“I have been predicting this for a while as part of the Chinese government’s moves to close out all potential competition to the incoming digital yuan,” said Lesperance.

China- and Hong Kong-based bitcoin holders scrambling to protect their crypto assets

UPDATED FRI, SEP 24 202112:46 PM EDT
MacKenzie Sigalos @KENZIESIGALOS


-- Some crypto holders in China and Hong Kong are scrambling to find a way to safeguard their digital currencies, according to an attorney who works with overseas clients to protect their crypto wealth.

-- This comes after the People’s Bank of China said in a Q&A posted to its website that all cryptocurrency-related transactions in China are illegal, including services provided by offshore exchanges.

Some crypto holders in China and Hong Kong are scrambling to find a way to safeguard their bitcoin and other tokens after China’s central bank published a new document Friday spelling out tougher measures in its wider crypto crackdown, including souped-up systems to monitor crypto-related transactions.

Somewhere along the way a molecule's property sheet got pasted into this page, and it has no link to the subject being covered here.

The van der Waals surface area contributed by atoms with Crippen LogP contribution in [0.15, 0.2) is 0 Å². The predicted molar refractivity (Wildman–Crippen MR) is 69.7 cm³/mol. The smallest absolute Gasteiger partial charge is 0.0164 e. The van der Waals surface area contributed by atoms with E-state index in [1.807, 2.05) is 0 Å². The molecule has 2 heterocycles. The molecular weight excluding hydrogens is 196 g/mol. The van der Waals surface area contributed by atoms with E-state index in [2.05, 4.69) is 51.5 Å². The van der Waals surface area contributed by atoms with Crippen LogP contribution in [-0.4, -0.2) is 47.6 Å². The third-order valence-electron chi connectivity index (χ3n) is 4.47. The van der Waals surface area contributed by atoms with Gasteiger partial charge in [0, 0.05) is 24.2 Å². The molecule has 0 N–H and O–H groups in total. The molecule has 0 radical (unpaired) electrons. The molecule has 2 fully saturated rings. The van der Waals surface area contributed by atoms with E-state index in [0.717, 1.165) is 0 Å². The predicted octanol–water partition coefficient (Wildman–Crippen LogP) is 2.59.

Bitcoin was down as much as 6% and ether sunk as much as 10%, amid a wider sell-off early Friday, as investors digested the news.

“Since the announcement less than two hours ago, I have already received over a dozen messages – email, phone and encrypted app – from Chinese crypto holders looking for solutions on how to access and protect their crypto holdings in foreign exchanges and cold wallets,” David Lesperance, a Toronto-based attorney who specializes in relocating wealthy crypto holders to other countries to save on taxes, told CNBC early Friday.

Lesperance said the move is an attempt to freeze crypto assets so that holders can’t legally do anything with them. “Along with not being able to do anything with an extremely volatile asset, my suspicion is that like with Roosevelt and gold, the Chinese government will ‘offer’ them in the future to convert it to e-yuan at a fixed market price,” he said of President Franklin Roosevelt’s policy around the private ownership of gold, which was later repealed.